where Λeis the density of gaps due to the elastic punching of the half-space, which accounted for single contacting and noncontacting asperities; Λp is reduction of the gap density due to the plastic displacement of the material into the interfacial space.

The value of Λeis determined, similarly to the elastic contact, by Eq. (47). In this case, fqiis determined by Eq. (68) and the parameter βis used in Eq. (72).

Let us determine the volume of the displaced material for a single contacting asperity (Figure 9).

Figure 9.

Scheme of the unloaded crater.

Let us assume that the unloaded crater has a constant radius Rfiand the unloaded depth from the level of the initial surface hfi. The volume of plastically displaced material falling on a single crater is equal to the volume of a spherical segment of height hf and radius Rfi:

Vpi=πhfi2Rfihfi3.E74

The total volume of the displaced material

Vp=nc0minεεsVpiφn/udu.E75

Since Λp=Vp/AcRmax,we have

Λp=ω0minεεsηic2ηi0,5fqiKβ02051ηi1,5fqiKβ0Kβc1ωRmax23ac2××ηic2ηi0,5fqiKβ0φn/udu.E76

Substituting Eq. (76) into Eq. (73), we find the total gap density for elastic-plastic contact.

Figure 10 presents the dependencies of the gap density on the relative force parameter q¯σ.

Figure 10.

The gap density with/without taking into account the mutual influence of asperities (a) and for different values of p and q (b).

5. Ensuring specified tightness

Ensuring specified tightness or leakage rate is related to the determination of the force parameters fqor q¯σ. The sealing capacity of the SJ is evaluated by the permeability functional by Eq. (1). The contact characteristics—the relative contact area η and the gap density Λ, included in Eq. (1), are defined in the previous section. Included in Eq. (1), the probability vkof the medium flowing through the SJ is determined by the fusion of contact spots and is given in Ref. [3]. Two adjacent asperities will merge if ηi>0.5for each asperity.

Figure 11 shows the dependences for the elastic and elastic-plastic contacts.

The required permeability functional is determined by [3]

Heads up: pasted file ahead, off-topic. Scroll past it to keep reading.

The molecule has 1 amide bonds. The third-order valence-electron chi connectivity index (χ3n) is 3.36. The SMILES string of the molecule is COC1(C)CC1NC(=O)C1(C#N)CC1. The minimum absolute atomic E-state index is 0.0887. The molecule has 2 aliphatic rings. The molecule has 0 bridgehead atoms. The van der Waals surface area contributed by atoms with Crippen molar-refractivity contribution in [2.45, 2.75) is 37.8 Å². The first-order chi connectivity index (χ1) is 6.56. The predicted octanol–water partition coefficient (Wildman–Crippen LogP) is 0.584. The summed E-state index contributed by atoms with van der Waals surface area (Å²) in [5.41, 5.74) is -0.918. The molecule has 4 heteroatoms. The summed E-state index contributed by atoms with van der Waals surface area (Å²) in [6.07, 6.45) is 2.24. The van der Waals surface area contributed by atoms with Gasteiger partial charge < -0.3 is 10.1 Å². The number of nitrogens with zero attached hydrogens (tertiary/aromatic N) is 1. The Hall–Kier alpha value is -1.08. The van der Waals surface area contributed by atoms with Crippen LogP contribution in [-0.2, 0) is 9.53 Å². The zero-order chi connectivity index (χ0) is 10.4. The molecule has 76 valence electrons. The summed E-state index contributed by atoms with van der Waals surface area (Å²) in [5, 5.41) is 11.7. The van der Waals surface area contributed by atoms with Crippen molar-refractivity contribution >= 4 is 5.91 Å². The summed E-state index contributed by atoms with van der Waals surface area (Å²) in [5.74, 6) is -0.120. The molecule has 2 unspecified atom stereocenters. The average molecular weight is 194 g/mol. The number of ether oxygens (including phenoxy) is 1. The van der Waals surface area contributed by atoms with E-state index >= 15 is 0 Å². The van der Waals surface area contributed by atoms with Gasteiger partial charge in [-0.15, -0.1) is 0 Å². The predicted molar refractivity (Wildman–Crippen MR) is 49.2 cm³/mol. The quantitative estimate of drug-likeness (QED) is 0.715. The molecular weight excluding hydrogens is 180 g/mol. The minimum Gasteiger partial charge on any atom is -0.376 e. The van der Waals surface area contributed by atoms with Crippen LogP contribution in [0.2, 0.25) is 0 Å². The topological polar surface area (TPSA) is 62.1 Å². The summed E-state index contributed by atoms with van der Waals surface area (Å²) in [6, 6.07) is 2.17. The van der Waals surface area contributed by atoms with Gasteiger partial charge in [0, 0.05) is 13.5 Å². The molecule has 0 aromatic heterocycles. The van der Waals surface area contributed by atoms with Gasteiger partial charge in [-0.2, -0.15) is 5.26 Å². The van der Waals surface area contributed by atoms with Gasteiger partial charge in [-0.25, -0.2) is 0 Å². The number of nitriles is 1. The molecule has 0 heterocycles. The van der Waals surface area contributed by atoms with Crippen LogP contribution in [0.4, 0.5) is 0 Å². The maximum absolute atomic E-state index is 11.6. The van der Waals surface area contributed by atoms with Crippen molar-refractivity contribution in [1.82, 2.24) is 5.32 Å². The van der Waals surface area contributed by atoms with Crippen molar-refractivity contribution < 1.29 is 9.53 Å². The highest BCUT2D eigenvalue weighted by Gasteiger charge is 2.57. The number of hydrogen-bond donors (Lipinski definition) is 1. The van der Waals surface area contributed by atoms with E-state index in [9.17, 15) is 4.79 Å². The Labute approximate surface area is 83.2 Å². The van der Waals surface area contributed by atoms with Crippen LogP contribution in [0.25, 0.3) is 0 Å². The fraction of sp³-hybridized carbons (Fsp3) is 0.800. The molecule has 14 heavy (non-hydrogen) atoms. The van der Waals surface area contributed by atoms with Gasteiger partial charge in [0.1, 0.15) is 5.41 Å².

Cu=2lμGl*Rmax3ρΔp,E77

where Gl*is the specified tightness; ρis the density of the sealed medium; p1and p2are the inlet and outlet pressures; μis the dynamic viscosity; Δp=p1p2; and lis the compacting band width.

Figure 11.

The dependences of the permeability functional for the elastic (a) and elastic-plastic (b) contacts.

The force parameters fqor q¯σ, that providing a given level Cuare determined from the Cufqor Cuq¯σ(Figure 11).

6. Conclusion

Using the proposed model of roughness as a result of the studies, methods for determining the contact characteristics and the conditions for ensuring a specified tightness of the joints were developed and established:

  1. Contact characteristics and the permeability functional are determined depending on the introduced dimensionless power parameters fq for the elastic and q¯σfor elastic-plastic contacts.

  2. The relative contact area and the gap density for elastic contact do not depend on the values of the parameters of the bearing curve p and q. To a large extent, the mutual influence of asperities affects, and at fq > 0.47, the determining factor affecting the permeability functional is the probability vkof the medium flowing (Figure 11).

  3. To describe the elastic-plastic contact, Mayer’s law and the relation between the hardening exponent n and the Mayer index m were used.

  4. In the case of elastic-plastic contact, the exponent of hardening n has a greater effect on the contact characteristics and to a lesser extent, the parameter εy and the mutual influence of the asperities. For the considered range of the parameter q¯σ, the fusion of the contact spots is insignificant.

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Peter Ogar, Sergey Belokobylsky and Denis Gorokhov (December 20th 2017). Contact Mechanics of Rough Surfaces in Hermetic Sealing Studies, Contact and Fracture Mechanics, Pranav H. Darji and Veera P. Darji, IntechOpen, DOI: 10.5772/intechopen.72196. Available from: